Less hot air for a less hot climate: Evaluating the German waste heat reduction programme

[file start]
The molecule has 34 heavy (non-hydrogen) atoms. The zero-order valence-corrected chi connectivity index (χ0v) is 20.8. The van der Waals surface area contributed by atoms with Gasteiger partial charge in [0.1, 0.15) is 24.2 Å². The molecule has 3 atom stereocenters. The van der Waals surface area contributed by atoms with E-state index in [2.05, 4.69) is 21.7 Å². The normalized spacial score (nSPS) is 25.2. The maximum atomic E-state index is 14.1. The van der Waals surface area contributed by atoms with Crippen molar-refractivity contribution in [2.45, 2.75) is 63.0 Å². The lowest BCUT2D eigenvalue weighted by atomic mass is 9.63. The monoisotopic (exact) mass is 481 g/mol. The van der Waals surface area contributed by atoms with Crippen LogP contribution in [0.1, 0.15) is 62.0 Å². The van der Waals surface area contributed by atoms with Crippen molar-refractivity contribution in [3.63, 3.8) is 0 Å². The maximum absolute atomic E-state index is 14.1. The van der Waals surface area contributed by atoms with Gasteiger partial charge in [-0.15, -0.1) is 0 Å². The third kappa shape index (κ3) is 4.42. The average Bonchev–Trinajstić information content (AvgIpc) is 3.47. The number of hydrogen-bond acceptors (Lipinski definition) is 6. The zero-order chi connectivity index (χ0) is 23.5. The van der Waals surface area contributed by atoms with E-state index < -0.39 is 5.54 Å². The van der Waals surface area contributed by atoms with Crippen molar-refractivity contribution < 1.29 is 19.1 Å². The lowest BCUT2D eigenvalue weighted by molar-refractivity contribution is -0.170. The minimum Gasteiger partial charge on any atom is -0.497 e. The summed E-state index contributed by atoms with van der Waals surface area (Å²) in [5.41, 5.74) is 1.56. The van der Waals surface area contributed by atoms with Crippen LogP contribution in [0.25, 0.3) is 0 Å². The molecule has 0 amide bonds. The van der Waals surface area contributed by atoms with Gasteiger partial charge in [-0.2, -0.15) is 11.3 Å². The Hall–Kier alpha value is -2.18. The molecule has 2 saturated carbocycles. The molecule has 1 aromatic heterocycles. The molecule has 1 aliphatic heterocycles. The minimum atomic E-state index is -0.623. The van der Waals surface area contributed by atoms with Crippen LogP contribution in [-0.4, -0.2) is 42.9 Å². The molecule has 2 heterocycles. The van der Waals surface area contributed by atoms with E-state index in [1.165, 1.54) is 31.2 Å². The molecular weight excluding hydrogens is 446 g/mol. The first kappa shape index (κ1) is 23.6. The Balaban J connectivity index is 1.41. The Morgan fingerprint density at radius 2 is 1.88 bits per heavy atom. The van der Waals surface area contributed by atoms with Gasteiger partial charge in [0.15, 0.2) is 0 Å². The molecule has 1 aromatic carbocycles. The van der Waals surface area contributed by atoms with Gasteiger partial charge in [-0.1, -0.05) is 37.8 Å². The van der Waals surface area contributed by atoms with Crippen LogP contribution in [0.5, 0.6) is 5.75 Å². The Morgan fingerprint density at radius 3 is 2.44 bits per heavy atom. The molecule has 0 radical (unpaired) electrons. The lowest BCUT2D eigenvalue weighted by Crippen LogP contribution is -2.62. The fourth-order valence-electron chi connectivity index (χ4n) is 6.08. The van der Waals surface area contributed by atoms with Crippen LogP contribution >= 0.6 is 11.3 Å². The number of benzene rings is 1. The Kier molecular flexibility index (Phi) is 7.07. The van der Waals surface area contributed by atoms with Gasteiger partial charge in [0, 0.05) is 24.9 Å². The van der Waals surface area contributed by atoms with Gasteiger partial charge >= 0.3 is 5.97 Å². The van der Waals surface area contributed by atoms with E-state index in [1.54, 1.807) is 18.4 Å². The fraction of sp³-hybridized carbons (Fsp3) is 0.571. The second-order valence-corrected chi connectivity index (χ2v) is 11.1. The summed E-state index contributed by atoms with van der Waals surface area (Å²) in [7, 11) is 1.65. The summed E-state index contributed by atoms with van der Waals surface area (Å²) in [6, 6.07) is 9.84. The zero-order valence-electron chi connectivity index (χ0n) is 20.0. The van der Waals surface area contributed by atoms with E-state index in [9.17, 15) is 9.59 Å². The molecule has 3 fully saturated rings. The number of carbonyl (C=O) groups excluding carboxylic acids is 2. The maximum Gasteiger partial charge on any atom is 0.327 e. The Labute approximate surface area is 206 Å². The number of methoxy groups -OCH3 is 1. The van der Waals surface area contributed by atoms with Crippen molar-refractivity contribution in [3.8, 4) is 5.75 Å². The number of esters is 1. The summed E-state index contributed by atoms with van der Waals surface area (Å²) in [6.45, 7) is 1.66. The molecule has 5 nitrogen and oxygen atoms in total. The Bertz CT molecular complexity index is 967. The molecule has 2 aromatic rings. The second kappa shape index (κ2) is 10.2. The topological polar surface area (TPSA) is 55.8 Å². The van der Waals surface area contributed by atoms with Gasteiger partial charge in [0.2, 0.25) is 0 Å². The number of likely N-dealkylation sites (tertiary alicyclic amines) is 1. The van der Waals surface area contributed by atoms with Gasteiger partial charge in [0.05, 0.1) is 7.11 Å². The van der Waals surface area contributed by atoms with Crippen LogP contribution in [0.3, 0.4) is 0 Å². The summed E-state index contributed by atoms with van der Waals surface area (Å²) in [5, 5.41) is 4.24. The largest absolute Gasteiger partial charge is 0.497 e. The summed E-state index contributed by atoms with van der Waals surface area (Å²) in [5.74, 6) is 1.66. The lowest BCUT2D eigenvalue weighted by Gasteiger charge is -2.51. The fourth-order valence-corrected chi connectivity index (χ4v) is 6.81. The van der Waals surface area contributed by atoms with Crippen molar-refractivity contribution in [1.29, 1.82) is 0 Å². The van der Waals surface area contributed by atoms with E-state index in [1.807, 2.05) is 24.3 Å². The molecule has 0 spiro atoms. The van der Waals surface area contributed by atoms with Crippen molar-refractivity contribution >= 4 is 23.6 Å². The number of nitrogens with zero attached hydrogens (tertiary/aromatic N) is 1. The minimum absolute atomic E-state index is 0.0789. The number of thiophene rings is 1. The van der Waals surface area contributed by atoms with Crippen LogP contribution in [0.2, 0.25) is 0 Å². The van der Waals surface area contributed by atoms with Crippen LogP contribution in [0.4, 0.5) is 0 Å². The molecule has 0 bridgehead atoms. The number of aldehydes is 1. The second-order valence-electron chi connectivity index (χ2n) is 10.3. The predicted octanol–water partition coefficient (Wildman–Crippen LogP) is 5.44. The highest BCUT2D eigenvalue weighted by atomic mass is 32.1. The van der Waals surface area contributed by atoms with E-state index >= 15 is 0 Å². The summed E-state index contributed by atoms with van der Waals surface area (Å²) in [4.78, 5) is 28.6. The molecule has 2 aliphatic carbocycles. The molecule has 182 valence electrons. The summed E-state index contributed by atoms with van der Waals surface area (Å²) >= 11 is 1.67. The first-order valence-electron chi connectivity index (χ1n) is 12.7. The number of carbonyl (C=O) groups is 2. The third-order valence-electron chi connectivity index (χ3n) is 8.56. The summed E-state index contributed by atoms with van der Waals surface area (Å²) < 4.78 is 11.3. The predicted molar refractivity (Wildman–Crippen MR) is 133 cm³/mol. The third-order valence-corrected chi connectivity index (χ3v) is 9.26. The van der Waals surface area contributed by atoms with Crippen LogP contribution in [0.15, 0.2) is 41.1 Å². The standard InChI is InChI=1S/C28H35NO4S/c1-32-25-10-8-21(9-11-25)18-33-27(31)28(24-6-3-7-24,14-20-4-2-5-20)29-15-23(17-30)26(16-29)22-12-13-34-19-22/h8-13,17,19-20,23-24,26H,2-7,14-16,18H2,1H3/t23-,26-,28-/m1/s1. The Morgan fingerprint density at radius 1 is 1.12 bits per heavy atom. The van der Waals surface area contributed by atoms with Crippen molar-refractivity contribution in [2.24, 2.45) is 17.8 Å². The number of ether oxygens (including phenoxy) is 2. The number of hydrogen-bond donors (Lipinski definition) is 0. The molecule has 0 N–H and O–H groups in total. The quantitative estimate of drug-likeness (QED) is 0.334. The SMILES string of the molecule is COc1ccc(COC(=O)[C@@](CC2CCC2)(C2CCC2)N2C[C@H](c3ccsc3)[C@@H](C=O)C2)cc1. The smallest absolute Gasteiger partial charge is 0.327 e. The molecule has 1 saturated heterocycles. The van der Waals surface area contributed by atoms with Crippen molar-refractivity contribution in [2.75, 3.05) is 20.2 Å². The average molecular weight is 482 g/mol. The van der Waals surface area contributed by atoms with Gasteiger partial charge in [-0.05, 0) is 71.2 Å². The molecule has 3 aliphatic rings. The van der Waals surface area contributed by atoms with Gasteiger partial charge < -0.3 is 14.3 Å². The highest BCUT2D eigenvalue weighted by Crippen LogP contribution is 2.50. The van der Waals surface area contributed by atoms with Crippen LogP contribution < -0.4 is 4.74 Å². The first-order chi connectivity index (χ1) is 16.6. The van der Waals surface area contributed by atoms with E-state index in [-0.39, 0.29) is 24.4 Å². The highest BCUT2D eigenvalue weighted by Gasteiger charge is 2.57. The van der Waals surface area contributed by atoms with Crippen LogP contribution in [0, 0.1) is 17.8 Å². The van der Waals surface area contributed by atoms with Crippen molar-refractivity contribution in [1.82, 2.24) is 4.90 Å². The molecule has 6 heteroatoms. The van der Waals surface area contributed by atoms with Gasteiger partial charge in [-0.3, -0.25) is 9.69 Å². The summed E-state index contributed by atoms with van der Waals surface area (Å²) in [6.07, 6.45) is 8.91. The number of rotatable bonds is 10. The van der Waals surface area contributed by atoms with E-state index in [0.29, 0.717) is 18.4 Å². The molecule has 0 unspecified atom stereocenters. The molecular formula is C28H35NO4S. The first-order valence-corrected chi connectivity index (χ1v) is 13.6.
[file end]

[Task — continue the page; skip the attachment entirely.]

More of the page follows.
The German industry sector amounts to almost one third of final energy consumption and shows large potentials for energy efficiency. Research has shown that waste heat reduction and utilisation bears great savings potential. Hence, one of the more large-scale programmes is the waste heat programme for subsidised credit financed by the German Federal Ministry of Economic Affairs and Energy (BMWi) and administered by the development bank KfW. It is open for companies of any size with a special support scheme for SMEs.To successfully adapt the programme to changing conditions, thorough evaluation is imperative. This paper draws on primary data from the evaluation of the programme. It gives insight both into individual waste heat concepts, as well as into the impact on macro-level emissions reduction targets. The methodology for the impact evaluation is thoroughly described and applied on evaluation results. Policies are structured according to a line of priorities starting with waste heat avoidance. The remaining waste heat should then be used according to the waste heat cascade: 1. direct integration of waste heat into processes 2. integration of waste heat into other operating processes 3. external utilisation, and 4. generation of electricity from waste heat. The effectiveness of waste heat utilisation depends on numerous influencing factors such as the quantity of waste heat, temperature level and time availability. In the evaluation, waste heat concepts showed to be very heterogeneous in structure and quality. Surveyed administrative staff stated that stricter requirements for the structure standardisation of the presented concepts would help to streamline the application process, which would reduce waiting times and reduce barriers for companies to participate. Target achievement analysis concludes that with a constant number and structure of participant companies, the target of yearly savings of 1 million tonnes of CO2-eq. until 2020 can be achieved with an exceedance of 90 %. While free-rider effects are an issue in such a large-scale programme, survey results show an increased awareness for energy efficiency pointing towards the existence of positive spill-over effects into further investments inside or outside of the company.